Weekly Lunches: Meeting David Remnick for two seconds at The New Yorker
Updated: Aug 3, 2019
By: Elie Levine, intern at Architectural Record
Last week, on Wednesday, July 10, we visited Condé Nast to attend a lunch at The New Yorker with two of the magazine’s legendary longtime editors, Dorothy Wickenden, who has been the executive editor for The New Yorker since 1996, and David Rohde, executive editor of The New Yorker website. Excitement was palpable as we entered the elevator and rode up to the 23rd floor. Julia Rothchild, an assistant editor, greeted us outside the imposing glass doors of the New Yorker office.
Almost immediately upon meeting her, many of us were shocked to recognize the magazine’s own editor in chief, David Remnick, who asked us what had brought us to the office. Starstruck and weak in the knees, we wandered into the office’s halls, walking under the burnt-orange New Yorker letters in the front hallway — which would provide a prime photo op later in our visit. We walked by editors’ cubicles, through the cartoon section and past a wallpapered entirely with old New Yorker covers. Finally, in a large conference room framed by a stunning view of New York City’s seaport, we sat down with Wickenden and Rohde.
What followed was a two-hour conversation that spanned topics such as the switch from print to digital, covering politics in a post-Trump America and the strong points and drawbacks of The New Yorker’s specific style.
What I found most surprising about this visit — and what differentiated it from the other incredible lunches we’ve had in this program — was the amount of time the editors chose to spend with us, lowly interns taking baby steps into a rapidly changing industry. They wanted to hear our perspectives on everything from journalism in a volatile political climate to our perceptions of their work. We name-dropped New Yorker legends whose writing we were familiar with and jotted down the many others Wickenden and Rohde mentioned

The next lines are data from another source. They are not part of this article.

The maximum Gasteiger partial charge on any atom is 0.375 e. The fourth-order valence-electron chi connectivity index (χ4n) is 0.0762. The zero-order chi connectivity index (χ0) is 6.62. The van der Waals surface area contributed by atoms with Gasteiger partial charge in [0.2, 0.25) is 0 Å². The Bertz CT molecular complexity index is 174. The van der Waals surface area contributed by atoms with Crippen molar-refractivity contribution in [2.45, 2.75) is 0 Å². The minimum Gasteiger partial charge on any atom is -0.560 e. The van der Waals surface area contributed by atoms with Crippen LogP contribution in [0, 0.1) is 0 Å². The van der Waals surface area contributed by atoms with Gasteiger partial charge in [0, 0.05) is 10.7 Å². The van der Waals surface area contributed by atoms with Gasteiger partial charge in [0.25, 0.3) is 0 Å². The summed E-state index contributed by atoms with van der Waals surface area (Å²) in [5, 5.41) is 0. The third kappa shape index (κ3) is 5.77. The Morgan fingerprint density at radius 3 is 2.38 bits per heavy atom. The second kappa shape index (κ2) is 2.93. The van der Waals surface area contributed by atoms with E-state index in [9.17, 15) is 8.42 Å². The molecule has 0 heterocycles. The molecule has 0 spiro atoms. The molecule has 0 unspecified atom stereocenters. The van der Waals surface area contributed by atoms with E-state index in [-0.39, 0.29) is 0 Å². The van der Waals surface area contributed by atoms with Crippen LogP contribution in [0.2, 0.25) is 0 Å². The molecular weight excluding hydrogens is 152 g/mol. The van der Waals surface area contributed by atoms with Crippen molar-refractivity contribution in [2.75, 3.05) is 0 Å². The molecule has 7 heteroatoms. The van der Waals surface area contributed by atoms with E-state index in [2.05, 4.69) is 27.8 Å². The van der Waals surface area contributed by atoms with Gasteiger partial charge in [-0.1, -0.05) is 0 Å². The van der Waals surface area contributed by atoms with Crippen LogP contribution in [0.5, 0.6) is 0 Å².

We listened closely as Rohde described how the magazine helped hone individual writers’ talents, but looked to social media for further insight on adapting to the digital age. He wanted to hear from us — digital natives — about our perceptions of Internet content and our ability to discern fact from fiction on social media platforms. Misinformation, Rohde discussed, seemed to be more of an issue with older Americans who were struggling to adapt to the Internet’s widespread reach.
We also discussed the turning point Trump’s election to the presidency represented. Rural America turned out in droves and many millennials did not vote, something the media didn’t foresee and ultimately led them to predict the outcome of the election incorrectly. Interns shared their perspectives on why and how liberal media could have been so intensely blindsided.
The conversation was illuminating and challenging, and we left the magazine’s offices with much to think and write about.